However, I also know myself. I know that I don’t do as well when I am told to just “cut back.” I am much more effective at going cold-turkey. Once I am in a place where the cravings have gone, then I can allow myself to go back on my “limited sugar” plan. It is always a struggle with me though. Sugar is my biggest vice and eventually I end up slipping back into these bad habits of overindulgence. So it will likely be something I have to work on forever.

It sucks right now, but there is light at the end of this tunnel. It’s just that the tunnel right now feels like the tunnel in the boat scene from Willy Wonka and the Chocolate Factory.

23 comments

  1. I have a nagging suspicion I would go through the same thing if I cut out sugar. Since I gave up alcohol 11 months ago, I think I see it as even more of a treat that I deserve, or use it to make me feel momentary happiness (did I mention my husband has been deployed for 3 and a half months now?). So yes, I think I need to give it some serious thought/attention and probably need to cut it out as well…I’m just not looking forward to it! You’re awesome!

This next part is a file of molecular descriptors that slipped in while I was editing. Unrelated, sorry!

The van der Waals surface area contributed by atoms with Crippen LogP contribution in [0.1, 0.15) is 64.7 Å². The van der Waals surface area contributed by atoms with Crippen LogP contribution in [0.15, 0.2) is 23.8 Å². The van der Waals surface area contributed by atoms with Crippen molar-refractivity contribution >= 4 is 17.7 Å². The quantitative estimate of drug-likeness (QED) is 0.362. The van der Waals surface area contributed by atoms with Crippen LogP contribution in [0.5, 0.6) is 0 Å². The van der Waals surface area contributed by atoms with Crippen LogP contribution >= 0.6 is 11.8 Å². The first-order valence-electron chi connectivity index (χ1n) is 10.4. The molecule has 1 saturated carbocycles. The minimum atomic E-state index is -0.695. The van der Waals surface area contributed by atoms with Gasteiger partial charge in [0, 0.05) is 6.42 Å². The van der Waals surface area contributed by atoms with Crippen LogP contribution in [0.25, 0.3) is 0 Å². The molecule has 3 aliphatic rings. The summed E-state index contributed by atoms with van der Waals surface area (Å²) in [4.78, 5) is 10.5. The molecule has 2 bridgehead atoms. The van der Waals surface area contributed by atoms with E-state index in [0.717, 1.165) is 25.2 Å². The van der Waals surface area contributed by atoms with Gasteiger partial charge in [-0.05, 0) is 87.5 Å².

Liked by 1 person

    • Some people are able to cut back without going cold turkey. I am not one of them. Having a deployed husband would make it double hard. I wish you luck if you decide to try it. As you know the first couple weeks are the hardest then it slowly gets better

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  2. Brave woman, you, giving up alcohol and sugar at the same time!